Would you want to sit next to your own brand at dinner?

sitting next to your brand at dinner

Recently, in a thought-provoking post on why the PR industry, advertising and the mainstream and hybrid media need to work in a much more integrated way, Richard Edelman made this deceptively simple observation, “Ads are inherently more effective when you have something to say.”

And therein lies the crux. In a world where it’s never been harder to get people’s attention, too many brands have nothing in their DNA and in their messages that brings a smile to the faces of consumers. They exist. But there is no Long Idea. There is nothing iconic. There are no delicious insights. As a result, their marketing is often just information and, hard as it is for many brand managers to hear this, pure-play marketing information is flatline from an excitement point of view.

Presence, top of mind, awareness – whatever you want to call it – is a far cry from being interesting. Impressions mean nothing if brands fail to impress.

Before anyone says it, this is not about budget. It’s really about having the imagination and the tenacity to develop brands that are fascinating. And so many brands aren’t. It’s about knowing what Brian Clark refers to as “your particular future”. And so many brands don’t. They’re built on an also-ran premise, designed to a mediocre aesthetic and delivered in an also-ran way. As David Ogilvy himself said in Confessions of An Advertising Man, “You cannot bore people into buying”.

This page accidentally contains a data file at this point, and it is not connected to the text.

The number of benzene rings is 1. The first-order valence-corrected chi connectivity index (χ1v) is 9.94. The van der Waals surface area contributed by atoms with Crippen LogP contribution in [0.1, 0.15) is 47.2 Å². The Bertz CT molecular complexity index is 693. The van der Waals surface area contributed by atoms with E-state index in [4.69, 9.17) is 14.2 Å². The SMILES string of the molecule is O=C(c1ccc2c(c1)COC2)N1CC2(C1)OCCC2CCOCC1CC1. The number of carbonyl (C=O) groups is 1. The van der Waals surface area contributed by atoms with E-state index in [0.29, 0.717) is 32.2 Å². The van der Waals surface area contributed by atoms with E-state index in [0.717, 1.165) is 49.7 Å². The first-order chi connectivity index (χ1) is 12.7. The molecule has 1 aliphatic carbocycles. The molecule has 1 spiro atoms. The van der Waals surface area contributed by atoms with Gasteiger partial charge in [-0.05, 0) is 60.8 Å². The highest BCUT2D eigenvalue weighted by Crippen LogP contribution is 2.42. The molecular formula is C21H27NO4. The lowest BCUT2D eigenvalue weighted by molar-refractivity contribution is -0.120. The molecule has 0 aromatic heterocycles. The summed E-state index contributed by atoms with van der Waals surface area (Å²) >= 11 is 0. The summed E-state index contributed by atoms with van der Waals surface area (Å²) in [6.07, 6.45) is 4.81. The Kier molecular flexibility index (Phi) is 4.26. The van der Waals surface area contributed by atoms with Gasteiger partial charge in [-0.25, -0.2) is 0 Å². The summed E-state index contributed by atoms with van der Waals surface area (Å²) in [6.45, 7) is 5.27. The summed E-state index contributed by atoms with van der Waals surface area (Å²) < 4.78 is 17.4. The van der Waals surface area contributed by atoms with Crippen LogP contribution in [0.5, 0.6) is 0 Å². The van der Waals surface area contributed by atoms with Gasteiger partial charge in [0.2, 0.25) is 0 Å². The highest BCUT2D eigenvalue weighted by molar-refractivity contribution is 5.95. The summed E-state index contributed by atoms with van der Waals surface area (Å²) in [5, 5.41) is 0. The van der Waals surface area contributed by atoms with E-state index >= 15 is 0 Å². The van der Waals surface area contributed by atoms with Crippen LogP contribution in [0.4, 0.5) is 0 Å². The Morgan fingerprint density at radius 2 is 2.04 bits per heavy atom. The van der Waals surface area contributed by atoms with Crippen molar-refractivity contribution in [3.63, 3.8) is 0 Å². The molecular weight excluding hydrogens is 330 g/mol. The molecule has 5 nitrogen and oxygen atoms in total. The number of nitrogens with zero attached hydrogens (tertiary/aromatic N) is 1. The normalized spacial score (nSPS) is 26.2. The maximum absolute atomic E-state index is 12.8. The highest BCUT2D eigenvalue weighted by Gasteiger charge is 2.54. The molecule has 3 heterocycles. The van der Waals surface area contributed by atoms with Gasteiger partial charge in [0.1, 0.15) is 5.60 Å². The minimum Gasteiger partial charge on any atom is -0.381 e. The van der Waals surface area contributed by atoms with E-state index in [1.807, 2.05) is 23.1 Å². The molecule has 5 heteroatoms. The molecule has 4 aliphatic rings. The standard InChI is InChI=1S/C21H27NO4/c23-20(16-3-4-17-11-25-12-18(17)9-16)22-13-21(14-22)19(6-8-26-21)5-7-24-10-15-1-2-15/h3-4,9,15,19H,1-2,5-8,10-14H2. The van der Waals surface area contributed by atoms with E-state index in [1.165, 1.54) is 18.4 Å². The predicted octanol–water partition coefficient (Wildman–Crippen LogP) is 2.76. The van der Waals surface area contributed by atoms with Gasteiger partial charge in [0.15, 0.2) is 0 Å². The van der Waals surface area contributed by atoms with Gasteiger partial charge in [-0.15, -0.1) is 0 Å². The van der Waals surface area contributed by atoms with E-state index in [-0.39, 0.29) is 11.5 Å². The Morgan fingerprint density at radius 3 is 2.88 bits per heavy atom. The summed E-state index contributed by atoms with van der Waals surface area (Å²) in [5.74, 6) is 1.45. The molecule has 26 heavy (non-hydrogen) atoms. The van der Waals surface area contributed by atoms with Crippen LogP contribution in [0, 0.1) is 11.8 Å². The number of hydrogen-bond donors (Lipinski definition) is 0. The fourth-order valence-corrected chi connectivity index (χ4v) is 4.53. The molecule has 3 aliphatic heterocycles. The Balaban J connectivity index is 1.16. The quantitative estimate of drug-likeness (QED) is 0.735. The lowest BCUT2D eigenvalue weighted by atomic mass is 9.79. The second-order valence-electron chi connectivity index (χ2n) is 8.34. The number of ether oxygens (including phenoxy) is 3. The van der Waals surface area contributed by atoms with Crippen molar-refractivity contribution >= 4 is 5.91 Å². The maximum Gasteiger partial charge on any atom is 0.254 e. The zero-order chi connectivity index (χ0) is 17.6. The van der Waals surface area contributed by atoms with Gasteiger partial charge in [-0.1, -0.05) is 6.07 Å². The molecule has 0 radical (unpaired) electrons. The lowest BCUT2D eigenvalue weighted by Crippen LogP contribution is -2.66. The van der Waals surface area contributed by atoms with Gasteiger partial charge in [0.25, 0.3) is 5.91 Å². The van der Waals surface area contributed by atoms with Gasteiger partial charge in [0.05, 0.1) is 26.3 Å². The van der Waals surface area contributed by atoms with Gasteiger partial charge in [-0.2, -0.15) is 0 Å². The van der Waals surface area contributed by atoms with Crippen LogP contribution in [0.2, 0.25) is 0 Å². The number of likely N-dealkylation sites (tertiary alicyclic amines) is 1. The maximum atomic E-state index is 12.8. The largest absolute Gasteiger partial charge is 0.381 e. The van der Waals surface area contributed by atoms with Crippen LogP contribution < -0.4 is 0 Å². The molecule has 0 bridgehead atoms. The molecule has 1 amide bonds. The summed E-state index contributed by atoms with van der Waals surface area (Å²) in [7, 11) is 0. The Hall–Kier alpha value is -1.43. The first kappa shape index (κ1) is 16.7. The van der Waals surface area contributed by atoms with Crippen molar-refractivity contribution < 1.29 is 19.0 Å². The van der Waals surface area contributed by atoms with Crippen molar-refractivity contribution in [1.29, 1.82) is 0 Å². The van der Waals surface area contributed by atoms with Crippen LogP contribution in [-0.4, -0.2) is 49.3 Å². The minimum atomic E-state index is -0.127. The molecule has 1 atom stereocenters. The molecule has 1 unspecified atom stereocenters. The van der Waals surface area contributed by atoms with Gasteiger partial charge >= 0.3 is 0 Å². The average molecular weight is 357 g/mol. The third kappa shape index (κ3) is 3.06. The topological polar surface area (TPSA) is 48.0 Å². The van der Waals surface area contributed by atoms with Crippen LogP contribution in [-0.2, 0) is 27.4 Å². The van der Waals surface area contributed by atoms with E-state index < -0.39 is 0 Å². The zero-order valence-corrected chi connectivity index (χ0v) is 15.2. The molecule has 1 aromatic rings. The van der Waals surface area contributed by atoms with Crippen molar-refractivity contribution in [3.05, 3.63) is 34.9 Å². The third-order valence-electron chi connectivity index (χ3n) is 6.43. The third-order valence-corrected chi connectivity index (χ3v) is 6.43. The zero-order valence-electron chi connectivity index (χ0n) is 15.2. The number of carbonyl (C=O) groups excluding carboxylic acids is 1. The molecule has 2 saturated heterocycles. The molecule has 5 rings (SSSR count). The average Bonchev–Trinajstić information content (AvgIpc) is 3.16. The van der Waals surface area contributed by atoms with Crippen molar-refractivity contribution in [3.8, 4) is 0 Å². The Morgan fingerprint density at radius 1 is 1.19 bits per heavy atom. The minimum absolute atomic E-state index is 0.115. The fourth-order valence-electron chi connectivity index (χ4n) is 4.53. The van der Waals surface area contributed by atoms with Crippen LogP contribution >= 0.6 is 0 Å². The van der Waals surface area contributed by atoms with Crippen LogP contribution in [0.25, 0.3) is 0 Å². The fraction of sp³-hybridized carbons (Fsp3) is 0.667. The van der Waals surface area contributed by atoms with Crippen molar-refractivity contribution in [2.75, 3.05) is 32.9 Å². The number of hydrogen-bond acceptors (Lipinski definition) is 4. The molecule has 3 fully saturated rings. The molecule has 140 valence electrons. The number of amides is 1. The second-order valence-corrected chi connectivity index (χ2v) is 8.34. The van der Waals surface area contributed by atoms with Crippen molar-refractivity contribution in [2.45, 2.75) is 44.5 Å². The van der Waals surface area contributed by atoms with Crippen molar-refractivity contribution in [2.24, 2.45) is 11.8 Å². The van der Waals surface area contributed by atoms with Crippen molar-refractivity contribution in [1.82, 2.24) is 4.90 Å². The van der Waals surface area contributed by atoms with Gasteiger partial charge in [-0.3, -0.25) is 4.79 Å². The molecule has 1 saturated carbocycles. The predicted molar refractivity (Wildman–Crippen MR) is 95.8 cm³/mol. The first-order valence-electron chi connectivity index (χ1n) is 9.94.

Hugh MacLeod has gone further, quoting this statement that he attributes to Andy Sernovitz: “Advertising is the cost of being boring”. In other words, MacLeod explains, advertising is what happens when you have to pay to interrupt people with messages that no-one would volunteer to listen to. It’s what you have to do when you have no other way of trying to catch consumers’ eyes.

Even the world’s biggest advertisers are seeing that media alone doesn’t get them the results they now need. As Mark Parker observes in this article on why Nike has made some big shifts in its marketing approach, “Connecting used to be, ‘Here’s some product, and here’s some advertising. We hope you like it’ … Connecting today is a dialogue.” And that dialogue is changing the breadth and the nature of brand connection to the point where Nike have completely revamped their communications approach. Once, the biggest audience Nike had on any given day was when 200 million tuned into the Super Bowl. Now, across all its sites and social media communities, it can hit that figure any day.

That in turn raises an issue that in my view has gone unattended to for too long – the obligation of advertising channels to lift engagement and be part of the conversations. If, as Richard Edelman says, the communication industries and the media need to work in a much more integrated way, then channels need to take more responsibility for the overall experience they deliver, not just what plays “between the breaks”. Because right now, the sheer volumes of messages and the lack of quality control in those breaks may amount to easy money but, in the longer term, is gradually disconnecting the channels themselves from the very viewers they depend on.

Photo of “Dinner’s served”, taken by Pawel Loj, sourced from Flickr


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